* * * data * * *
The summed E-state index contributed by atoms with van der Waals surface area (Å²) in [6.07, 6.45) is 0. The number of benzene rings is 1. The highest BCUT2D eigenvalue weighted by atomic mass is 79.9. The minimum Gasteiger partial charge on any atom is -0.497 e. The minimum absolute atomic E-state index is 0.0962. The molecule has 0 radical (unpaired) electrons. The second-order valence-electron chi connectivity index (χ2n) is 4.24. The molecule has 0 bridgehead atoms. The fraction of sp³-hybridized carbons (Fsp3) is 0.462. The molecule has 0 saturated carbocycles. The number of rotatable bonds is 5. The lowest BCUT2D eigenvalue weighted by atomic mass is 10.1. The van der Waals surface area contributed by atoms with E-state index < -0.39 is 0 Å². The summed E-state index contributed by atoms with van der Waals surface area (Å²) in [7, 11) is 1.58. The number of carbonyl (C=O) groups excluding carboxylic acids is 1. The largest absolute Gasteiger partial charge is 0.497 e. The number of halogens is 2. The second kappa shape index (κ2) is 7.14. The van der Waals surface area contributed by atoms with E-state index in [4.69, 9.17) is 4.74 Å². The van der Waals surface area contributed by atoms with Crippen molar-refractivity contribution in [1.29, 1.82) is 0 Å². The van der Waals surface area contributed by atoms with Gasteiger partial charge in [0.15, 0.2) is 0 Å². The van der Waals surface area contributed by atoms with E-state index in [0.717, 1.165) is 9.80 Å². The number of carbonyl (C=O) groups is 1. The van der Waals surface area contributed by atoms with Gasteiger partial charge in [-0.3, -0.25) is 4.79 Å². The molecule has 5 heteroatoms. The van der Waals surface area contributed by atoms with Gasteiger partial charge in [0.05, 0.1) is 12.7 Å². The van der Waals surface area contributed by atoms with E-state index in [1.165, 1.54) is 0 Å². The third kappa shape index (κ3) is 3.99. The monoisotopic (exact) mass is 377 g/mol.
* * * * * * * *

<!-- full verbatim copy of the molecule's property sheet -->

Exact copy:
The summed E-state index contributed by atoms with van der Waals surface area (Å²) in [6.07, 6.45) is 0. The number of benzene rings is 1. The highest BCUT2D eigenvalue weighted by atomic mass is 79.9. The minimum Gasteiger partial charge on any atom is -0.497 e. The minimum absolute atomic E-state index is 0.0962. The molecule has 0 radical (unpaired) electrons. The second-order valence-electron chi connectivity index (χ2n) is 4.24. The molecule has 0 bridgehead atoms. The fraction of sp³-hybridized carbons (Fsp3) is 0.462. The molecule has 0 saturated carbocycles. The number of rotatable bonds is 5. The lowest BCUT2D eigenvalue weighted by atomic mass is 10.1. The van der Waals surface area contributed by atoms with E-state index < -0.39 is 0 Å². The summed E-state index contributed by atoms with van der Waals surface area (Å²) in [7, 11) is 1.58. The number of carbonyl (C=O) groups excluding carboxylic acids is 1. The largest absolute Gasteiger partial charge is 0.497 e. The number of halogens is 2. The second kappa shape index (κ2) is 7.14. The van der Waals surface area contributed by atoms with E-state index in [4.69, 9.17) is 4.74 Å². The van der Waals surface area contributed by atoms with Crippen molar-refractivity contribution in [1.29, 1.82) is 0 Å². The van der Waals surface area contributed by atoms with Gasteiger partial charge in [0.15, 0.2) is 0 Å². The van der Waals surface area contributed by atoms with E-state index in [0.717, 1.165) is 9.80 Å². The number of carbonyl (C=O) groups is 1. The van der Waals surface area contributed by atoms with Gasteiger partial charge in [-0.3, -0.25) is 4.79 Å². The molecule has 5 heteroatoms. The van der Waals surface area contributed by atoms with Gasteiger partial charge in [0.05, 0.1) is 12.7 Å². The van der Waals surface area contributed by atoms with E-state index in [1.165, 1.54) is 0 Å². The third kappa shape index (κ3) is 3.99. The monoisotopic (exact) mass is 377 g/mol.